Marc Augustin, Georgios Schoretsanitis, Christoph Hiemke, Gerhard Gründer, Ekkehard Haen, Michael Paulzen
Journal of Clinical Psychiatry 2018 September 4, 79 (5)
BACKGROUND: For certain psychotropic drugs, such as clozapine or olanzapine, the influence of smoking on drug metabolism is well studied. Tobacco smoke increases the metabolism of drugs that are substrates for cytochrome P450 (CYP) 1A2 due to CYP induction. The antidepressant duloxetine, acting as a serotonin-norepinephrine reuptake inhibitor, is mainly metabolized via CYP1A2. To date, little is known about the influence of smoking on serum duloxetine concentrations.
METHODS: A therapeutic drug monitoring database consisting of plasma concentrations of duloxetine collected from January 2013 to June 2017 was analyzed. A group of nonsmoking patients undergoing treatment with duloxetine (n = 89) was compared to a group of active smokers also receiving duloxetine (n = 36). Serum concentrations of duloxetine and dose-adjusted serum concentrations were compared using non-parametric tests.
RESULTS: Groups did not differ concerning sex (P = .063), but the group of active smokers was younger (P < .001) and received higher daily doses of duloxetine (P = .001). Smokers showed significantly lower median serum duloxetine concentrations (38.4% lower, P = .002) and 53.6% lower dose-adjusted serum concentrations (0.325 [ng/mL]/[mg/d] in smokers vs 0.7 [ng/mL]/[mg/d] in nonsmokers, P < .001).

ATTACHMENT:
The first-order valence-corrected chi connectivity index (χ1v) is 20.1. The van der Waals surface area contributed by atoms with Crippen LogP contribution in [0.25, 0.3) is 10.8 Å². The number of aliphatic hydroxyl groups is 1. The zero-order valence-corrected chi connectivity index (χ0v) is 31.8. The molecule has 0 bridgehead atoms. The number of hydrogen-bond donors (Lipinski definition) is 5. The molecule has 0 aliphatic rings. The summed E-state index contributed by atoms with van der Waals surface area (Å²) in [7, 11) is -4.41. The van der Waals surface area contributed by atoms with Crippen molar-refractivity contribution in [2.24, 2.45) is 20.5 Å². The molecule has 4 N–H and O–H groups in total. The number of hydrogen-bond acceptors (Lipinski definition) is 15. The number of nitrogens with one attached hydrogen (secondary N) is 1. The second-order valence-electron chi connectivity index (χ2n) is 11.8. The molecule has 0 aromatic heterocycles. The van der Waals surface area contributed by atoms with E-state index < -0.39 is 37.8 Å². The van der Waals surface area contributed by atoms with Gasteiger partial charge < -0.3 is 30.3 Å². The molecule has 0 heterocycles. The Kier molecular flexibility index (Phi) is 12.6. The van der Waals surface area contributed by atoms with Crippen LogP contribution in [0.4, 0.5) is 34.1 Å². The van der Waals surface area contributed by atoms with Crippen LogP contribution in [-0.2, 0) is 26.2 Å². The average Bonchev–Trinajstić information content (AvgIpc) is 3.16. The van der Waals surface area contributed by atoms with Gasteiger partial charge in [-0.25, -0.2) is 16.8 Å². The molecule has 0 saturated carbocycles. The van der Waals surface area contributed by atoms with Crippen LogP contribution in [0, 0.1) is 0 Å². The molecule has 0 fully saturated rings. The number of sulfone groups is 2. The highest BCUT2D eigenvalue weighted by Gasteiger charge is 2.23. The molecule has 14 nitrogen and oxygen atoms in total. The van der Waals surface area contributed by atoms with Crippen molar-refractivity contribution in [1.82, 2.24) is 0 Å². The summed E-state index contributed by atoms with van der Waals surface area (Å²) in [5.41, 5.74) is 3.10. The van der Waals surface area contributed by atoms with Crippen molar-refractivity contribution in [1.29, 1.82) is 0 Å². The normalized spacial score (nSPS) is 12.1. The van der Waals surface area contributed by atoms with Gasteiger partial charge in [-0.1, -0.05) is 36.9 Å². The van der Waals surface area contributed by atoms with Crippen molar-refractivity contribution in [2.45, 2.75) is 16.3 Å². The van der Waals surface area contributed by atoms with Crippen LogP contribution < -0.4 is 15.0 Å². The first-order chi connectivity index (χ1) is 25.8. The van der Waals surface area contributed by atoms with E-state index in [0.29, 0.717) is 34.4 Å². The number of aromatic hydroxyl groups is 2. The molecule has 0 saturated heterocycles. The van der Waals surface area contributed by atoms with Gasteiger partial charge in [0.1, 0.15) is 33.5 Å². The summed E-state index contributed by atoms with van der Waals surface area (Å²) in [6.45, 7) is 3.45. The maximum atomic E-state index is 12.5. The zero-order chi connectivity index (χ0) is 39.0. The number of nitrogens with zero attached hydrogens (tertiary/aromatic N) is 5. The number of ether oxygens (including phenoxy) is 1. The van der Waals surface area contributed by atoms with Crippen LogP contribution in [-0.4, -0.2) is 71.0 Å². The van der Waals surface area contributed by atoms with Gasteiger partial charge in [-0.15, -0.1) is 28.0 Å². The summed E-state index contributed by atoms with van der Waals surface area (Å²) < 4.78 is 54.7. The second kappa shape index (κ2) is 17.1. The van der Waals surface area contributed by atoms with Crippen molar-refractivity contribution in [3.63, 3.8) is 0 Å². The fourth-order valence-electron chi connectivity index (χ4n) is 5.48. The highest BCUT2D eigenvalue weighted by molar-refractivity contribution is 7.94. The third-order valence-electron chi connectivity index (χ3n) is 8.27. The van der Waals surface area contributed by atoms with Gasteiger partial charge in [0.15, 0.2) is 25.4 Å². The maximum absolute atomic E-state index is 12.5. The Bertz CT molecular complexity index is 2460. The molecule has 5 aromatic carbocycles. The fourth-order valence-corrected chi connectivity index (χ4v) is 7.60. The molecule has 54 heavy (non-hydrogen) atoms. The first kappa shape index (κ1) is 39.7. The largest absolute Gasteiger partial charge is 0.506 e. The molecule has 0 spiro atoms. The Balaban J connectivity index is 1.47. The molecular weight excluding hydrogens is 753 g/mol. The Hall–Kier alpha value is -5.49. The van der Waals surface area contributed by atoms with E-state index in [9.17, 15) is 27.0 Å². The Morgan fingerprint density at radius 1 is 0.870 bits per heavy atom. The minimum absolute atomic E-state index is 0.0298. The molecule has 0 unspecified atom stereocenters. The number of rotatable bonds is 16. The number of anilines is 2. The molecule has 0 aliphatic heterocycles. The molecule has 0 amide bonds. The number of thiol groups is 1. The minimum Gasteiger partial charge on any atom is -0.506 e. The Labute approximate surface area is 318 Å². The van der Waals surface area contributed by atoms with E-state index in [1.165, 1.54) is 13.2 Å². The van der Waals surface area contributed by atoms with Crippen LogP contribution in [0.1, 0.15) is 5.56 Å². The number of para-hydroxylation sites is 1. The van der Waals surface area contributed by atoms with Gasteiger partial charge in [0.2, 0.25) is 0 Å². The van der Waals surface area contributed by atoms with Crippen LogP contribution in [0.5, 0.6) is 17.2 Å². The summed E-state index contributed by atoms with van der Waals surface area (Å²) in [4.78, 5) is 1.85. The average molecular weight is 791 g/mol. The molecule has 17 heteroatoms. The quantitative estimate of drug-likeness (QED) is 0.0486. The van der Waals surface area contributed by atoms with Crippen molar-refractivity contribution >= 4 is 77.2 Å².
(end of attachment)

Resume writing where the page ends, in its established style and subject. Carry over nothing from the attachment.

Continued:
CONCLUSIONS: Despite higher daily doses, smokers had considerably lower serum duloxetine concentrations. The induction of CYP1A2 by tobacco smoke is a clinically relevant factor for drugs that are substrates for CYP1A2. Clinicians should actively assess smoking status, inform patients about the effect of smoking on duloxetine metabolism, and anticipate higher serum concentrations in the case of smoking cessation. Therapeutic drug monitoring ensures treatment efficacy by enabling the personalizing of treatment, as smokers need higher duloxetine doses to target serum concentrations within the therapeutic reference range.